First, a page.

Marvel series have become their own genre, and it's one of the larger ones in the television-and-streaming universe: 13 live-action shows by next spring, if plans hold.
A couple of these ” FX's 'Legion' and Netflix's 'Jessica Jones' ” are sufficiently well made and interesting to be in the peak-TV conversation. The rest of the lineup, though, is marked by a determined mediocrity. Some shows punch a little higher (the cancelled 'Agent Carter'), some kick a little lower ('Iron Fist').
Which brings us to Marvel's 'Inhumans' (ABC) and 'The Gifted' (Fox). 'The Gifted' stays within its limits and looks like a solid time-passer in the CW mold. 'Inhumans' flounders, trying to make the best of a dodgy premise, and looks like the worst Marvel show out there.
Fairness note: Both networks only gave critics a pilot; for 'Inhumans', that was a two-hour episode that's already played in IMAX theatres.)
The problems with 'Inhumans' ” whose showrunner, Scott Buck, also held that position on the first season of the much-maligned 'Iron Fist' ” set in right away, with a clumsily directed jungle chase that looks like a game of laser tag in the Home Depot plant section. IMAX's financial participation in the show was supposed to beef up its budget, but the pilot looks noticeably cheap.
The situation only gets worse as the script starts to roll out the back story, which comes from the mystical, quasi-religious side of the Marvel brain. The Inhumans are an ancient race of mutants who have secluded themselves on the moon, where much of the action in the pilot takes place. Their king, Black Bolt (Anson Mount), thinks they should stay there; his non-mutant brother, Maximus (Iwan Rheon of 'Game of Thrones'), wants to return to earth.
The setup ” a superhuman minority with a royal family and a restless underclass ” has echoes of another ABC fantasy, 'Once Upon a Time', but it's presented in such a stilted, sluggish way that it mainly recalls costume epics like 'Clash of the Titans', which at least had Ray Harryhausen's cool special effects.
The royal Inhumans have a grab bag of powers ” prehensile hair, hooves capable of generating shock waves, a deadly voice. (The last belongs to Black Bolt, meaning that Mount has to act mostly with his eyes and shoulders.) Ken Leung plays a cousin whose mutation is seeing the flaws in everything ” he's a superpowered downer.
Even the family pet is a mutant. He's about as adorable as a 6-foot-tall computer-generated teleporting bulldog could be, and you get the feeling that the show is going to lean heavily on scenes of humans grabbing his fur and ordering him to fly them to the moon or other locales. (Most of those will be in Hawaii, where the royal Inhumans find themselves exiled.)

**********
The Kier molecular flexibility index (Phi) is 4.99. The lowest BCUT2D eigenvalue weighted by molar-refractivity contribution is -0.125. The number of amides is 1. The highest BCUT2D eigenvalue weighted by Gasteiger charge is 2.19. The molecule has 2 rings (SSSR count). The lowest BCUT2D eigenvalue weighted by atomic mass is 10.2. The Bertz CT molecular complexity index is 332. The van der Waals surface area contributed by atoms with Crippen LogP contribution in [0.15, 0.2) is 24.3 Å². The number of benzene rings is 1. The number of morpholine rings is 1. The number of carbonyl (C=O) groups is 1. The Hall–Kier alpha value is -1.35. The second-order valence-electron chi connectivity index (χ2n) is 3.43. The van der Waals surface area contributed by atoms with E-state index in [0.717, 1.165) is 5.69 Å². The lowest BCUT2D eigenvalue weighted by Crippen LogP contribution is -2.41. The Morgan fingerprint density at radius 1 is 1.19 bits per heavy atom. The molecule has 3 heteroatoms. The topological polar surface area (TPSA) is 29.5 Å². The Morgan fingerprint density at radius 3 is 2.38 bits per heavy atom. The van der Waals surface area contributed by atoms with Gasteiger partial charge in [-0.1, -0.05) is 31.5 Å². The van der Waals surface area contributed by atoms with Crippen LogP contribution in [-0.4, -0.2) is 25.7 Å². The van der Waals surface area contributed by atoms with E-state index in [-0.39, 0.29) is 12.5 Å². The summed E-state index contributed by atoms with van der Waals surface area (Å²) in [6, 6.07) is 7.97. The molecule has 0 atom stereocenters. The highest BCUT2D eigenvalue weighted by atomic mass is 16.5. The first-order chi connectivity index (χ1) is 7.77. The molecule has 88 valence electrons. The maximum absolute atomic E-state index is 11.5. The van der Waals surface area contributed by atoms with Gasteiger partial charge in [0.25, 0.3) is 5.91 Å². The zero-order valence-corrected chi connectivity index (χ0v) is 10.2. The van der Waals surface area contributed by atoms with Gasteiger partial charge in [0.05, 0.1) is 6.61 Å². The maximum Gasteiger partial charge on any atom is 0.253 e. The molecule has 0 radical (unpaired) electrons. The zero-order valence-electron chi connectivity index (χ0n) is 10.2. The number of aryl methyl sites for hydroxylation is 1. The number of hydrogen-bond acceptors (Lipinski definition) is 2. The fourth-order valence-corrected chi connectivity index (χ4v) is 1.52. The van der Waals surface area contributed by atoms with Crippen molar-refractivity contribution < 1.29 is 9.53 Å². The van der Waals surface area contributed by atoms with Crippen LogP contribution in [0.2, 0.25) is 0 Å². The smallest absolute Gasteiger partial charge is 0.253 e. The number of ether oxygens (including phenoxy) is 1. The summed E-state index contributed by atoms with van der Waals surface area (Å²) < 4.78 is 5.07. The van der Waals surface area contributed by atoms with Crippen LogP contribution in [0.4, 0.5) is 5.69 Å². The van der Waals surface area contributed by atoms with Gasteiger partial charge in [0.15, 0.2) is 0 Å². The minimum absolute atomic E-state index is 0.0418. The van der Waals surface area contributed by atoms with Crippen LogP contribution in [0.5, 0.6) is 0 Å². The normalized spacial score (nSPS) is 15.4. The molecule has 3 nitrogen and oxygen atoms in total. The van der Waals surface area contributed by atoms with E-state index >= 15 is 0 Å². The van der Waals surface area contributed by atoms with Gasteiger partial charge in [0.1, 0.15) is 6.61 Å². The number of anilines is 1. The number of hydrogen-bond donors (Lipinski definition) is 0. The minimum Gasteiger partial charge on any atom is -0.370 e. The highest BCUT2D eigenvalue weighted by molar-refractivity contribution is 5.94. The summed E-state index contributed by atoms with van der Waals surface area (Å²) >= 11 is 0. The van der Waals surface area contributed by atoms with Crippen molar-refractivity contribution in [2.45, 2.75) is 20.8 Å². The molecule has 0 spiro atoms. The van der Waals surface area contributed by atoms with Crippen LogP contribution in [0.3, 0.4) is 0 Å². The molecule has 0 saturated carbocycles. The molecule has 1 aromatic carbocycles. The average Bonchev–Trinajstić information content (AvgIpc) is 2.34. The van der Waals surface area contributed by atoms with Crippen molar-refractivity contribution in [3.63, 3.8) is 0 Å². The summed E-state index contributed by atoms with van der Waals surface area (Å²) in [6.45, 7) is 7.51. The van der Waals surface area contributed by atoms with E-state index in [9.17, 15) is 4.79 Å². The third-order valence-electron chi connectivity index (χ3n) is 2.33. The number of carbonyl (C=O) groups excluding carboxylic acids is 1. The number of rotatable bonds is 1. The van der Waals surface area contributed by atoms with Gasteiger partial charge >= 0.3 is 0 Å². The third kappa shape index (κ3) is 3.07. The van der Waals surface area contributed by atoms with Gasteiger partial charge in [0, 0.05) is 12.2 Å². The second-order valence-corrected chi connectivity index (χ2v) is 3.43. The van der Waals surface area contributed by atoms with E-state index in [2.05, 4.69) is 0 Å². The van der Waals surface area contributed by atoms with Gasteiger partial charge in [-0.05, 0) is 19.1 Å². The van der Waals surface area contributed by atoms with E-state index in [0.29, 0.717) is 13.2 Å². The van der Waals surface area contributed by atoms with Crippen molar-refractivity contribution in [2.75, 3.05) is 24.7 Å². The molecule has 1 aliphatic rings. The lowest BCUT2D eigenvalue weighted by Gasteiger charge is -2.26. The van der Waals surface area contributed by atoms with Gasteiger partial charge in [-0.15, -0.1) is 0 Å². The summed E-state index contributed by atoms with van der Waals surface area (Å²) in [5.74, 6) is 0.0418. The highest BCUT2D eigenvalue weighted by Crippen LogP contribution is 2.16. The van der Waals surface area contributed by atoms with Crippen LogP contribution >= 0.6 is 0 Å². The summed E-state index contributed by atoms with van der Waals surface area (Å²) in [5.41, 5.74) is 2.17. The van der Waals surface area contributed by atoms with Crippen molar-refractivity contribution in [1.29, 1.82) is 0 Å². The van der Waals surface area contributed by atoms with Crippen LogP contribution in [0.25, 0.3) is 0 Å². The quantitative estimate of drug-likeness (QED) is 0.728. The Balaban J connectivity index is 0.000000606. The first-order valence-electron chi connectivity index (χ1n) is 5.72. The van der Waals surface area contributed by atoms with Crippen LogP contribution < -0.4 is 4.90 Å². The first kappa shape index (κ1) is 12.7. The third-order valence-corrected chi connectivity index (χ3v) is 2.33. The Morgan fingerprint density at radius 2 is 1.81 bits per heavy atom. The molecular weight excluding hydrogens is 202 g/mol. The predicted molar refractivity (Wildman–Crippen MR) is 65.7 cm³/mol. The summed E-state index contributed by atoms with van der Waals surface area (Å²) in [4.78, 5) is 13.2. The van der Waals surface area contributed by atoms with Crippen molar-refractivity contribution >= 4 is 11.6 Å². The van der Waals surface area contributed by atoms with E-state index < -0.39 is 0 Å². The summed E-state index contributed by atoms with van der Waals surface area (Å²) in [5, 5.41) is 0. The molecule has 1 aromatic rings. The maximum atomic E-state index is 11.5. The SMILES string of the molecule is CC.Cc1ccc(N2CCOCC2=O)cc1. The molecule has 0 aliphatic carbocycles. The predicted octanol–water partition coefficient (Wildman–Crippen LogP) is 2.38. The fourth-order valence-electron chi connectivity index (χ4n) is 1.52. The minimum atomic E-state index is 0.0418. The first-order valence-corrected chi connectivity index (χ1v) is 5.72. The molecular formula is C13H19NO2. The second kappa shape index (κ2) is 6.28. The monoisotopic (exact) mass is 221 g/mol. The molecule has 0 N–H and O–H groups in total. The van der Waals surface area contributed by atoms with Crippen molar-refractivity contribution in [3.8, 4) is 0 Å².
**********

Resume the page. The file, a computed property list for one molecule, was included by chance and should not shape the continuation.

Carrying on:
'The Gifted' has a promising pedigree ” it was created by Matt Nix ('Burn Notice'), who wrote the pilot. The Marvel veteran Bryan Singer was brought in to direct the pilot, presumably because of his extensive experience with the X-Men movies.
The show features an original story and new characters not taken from comic books, but it's loosely situated in the X-Men continuum, with references to those more famous mutants having gone missing. Free of existing origin stories, the premise is simple: A young brother and sister manifest their powers, and their non-mutant parents take them on the run with the help of photogenic members of a mutant underground.
The 'Gifted' pilot is all the things 'Inhumans' isn't: quick, tense, funny, occasionally moving. Exposition is at a minimum, and the obligatory speeches about intolerance and conformity are kept short. Mutant abilities ” telekinesis, teleportation, fire rays ” are straightforward and effectively filmed.
And the cast benefits from getting to play characters with recognisably human reactions to superhuman events. Natalie Alyn Lind, who has comic-book experience as Silver St Cloud on 'Gotham', is good as the sister, and the parents are ably played by Amy Acker and Stephen Moyer.
(It's a little disappointing to see Acker, so good as an action hero-mad genius in 'Person of Interest', portraying a churchgoing, minivan-driving mom here. But her character shows signs of feistiness in the pilot, so here's hoping she emerges as a derriere-kicking avenger.)
There's room in Marvel's big tent for all kinds of shows, of course, not just traditional action dramas with family overtones like 'The Gifted'. But if you're scoring, only one of the two new Marvel shows features a Stan Lee cameo, and it's not 'Inhumans'.
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